Cópias são produzidas em vários países e vendidas por um terço do preço O pior adversário da espingarda automática Kalashnikov não é a paz. São as imitações da mítica arma russa, considerada a melhor na sua categoria, "que pirateiam a marca e a fama", lançou o seu criador, Mikhail Kalashnikov, numa conferência de imprensa na fábrica de Ijevsk, cidade dos Urais a 1300 quilómetros de Moscovo.Convocada para assinalar o 60.º aniversário de início de produção da arma de guerra ligeira mais vendida no mundo e apresentar um novo modelo de Kalashnikov (ver caixa), a conferência de imprensa serviu para Mikhail Timofeevitch Kalashnikov, de 86 anos, abrir fogo sortido sobre as fábricas chinesas, checas, polacas e especialmente búlgaras e americanas que fabricam variantes da arma que começou a desenvolver durante a II Guerra Mundial, em que combateu nos blindados."Há imensas preocupações com a pirataria de CD e DVD, mas já não vejo essa preocupação com as falsificações" da arma apresentada por Kalashnikov em 1949, declarou o director da fábrica, Vladimir Grodetsky. Designada AK-47, a arma será adoptada pelo exército soviético no ano seguinte.Na época da ex-URSS, este regime concedeu licenças de produção a outros países comunistas que, após a desagregação do bloco soviético, continuaram a fabricar a arma, sob outras designações e a menor preço. Uma original custa cerca de 300 euros enquanto as cópias se situam abaixo dos cem euros. Para os responsáveis da fábrica de Ijevsk, uma empresa búlgara e uma outra americana são os principais imitadores.Estima-se que sejam produzidas um milhão de Kalashnikovs no mundo por ano, mas destas só cem mil têm origem em Ijevsk. Com AFP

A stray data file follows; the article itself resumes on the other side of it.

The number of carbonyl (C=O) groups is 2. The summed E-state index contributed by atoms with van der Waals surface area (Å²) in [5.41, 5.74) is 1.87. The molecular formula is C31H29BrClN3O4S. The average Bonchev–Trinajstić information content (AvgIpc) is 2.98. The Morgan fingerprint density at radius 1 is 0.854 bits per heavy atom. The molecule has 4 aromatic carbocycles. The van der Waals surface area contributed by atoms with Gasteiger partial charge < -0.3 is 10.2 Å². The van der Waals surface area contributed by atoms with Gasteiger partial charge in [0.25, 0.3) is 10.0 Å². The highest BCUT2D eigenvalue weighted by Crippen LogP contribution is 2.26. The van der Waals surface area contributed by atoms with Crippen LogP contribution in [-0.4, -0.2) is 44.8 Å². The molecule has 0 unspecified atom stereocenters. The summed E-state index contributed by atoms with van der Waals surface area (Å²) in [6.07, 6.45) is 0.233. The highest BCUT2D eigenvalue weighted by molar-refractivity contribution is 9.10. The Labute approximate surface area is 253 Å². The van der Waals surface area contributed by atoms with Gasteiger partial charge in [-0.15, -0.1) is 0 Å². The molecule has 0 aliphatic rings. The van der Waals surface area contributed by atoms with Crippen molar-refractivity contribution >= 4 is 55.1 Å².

Criador da 'Kalashnikov' russa critica as armas de imitação